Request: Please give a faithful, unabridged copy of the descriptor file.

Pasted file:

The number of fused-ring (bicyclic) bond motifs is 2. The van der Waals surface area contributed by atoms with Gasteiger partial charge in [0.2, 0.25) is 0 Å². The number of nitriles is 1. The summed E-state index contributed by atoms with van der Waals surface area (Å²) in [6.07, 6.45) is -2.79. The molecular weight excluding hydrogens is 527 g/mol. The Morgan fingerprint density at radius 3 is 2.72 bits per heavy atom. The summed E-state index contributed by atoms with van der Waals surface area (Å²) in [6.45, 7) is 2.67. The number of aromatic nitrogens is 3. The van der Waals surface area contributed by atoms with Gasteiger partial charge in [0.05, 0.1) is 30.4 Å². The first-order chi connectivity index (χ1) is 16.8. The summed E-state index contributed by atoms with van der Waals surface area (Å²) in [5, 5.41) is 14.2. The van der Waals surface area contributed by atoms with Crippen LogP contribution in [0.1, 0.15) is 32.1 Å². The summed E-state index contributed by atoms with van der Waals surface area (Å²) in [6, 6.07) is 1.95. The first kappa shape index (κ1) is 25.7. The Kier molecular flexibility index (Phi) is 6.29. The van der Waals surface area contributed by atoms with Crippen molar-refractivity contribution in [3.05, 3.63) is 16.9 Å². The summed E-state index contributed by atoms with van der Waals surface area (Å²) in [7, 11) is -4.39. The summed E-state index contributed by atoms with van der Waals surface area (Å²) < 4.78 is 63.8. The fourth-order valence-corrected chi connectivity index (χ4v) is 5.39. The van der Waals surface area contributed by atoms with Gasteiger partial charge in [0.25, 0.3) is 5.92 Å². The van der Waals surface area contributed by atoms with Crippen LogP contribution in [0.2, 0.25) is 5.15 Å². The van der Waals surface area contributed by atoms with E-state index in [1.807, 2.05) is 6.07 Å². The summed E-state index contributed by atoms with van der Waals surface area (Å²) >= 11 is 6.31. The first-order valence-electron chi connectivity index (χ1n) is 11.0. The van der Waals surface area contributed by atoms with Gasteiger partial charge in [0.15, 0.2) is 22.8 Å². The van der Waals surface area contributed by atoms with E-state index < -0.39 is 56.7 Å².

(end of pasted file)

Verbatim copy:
The number of fused-ring (bicyclic) bond motifs is 2. The van der Waals surface area contributed by atoms with Gasteiger partial charge in [0.2, 0.25) is 0 Å². The number of nitriles is 1. The summed E-state index contributed by atoms with van der Waals surface area (Å²) in [6.07, 6.45) is -2.79. The molecular weight excluding hydrogens is 527 g/mol. The Morgan fingerprint density at radius 3 is 2.72 bits per heavy atom. The summed E-state index contributed by atoms with van der Waals surface area (Å²) in [6.45, 7) is 2.67. The number of aromatic nitrogens is 3. The van der Waals surface area contributed by atoms with Gasteiger partial charge in [0.05, 0.1) is 30.4 Å². The first-order chi connectivity index (χ1) is 16.8. The summed E-state index contributed by atoms with van der Waals surface area (Å²) in [5, 5.41) is 14.2. The van der Waals surface area contributed by atoms with Crippen LogP contribution in [0.1, 0.15) is 32.1 Å². The summed E-state index contributed by atoms with van der Waals surface area (Å²) in [6, 6.07) is 1.95. The first kappa shape index (κ1) is 25.7. The Kier molecular flexibility index (Phi) is 6.29. The van der Waals surface area contributed by atoms with Crippen molar-refractivity contribution in [3.05, 3.63) is 16.9 Å². The summed E-state index contributed by atoms with van der Waals surface area (Å²) in [7, 11) is -4.39. The summed E-state index contributed by atoms with van der Waals surface area (Å²) < 4.78 is 63.8. The fourth-order valence-corrected chi connectivity index (χ4v) is 5.39. The van der Waals surface area contributed by atoms with Gasteiger partial charge in [0.25, 0.3) is 5.92 Å². The van der Waals surface area contributed by atoms with Crippen LogP contribution in [0.2, 0.25) is 5.15 Å². The van der Waals surface area contributed by atoms with E-state index in [1.807, 2.05) is 6.07 Å². The summed E-state index contributed by atoms with van der Waals surface area (Å²) >= 11 is 6.31. The first-order valence-electron chi connectivity index (χ1n) is 11.0. The van der Waals surface area contributed by atoms with Gasteiger partial charge in [0.15, 0.2) is 22.8 Å². The van der Waals surface area contributed by atoms with E-state index < -0.39 is 56.7 Å².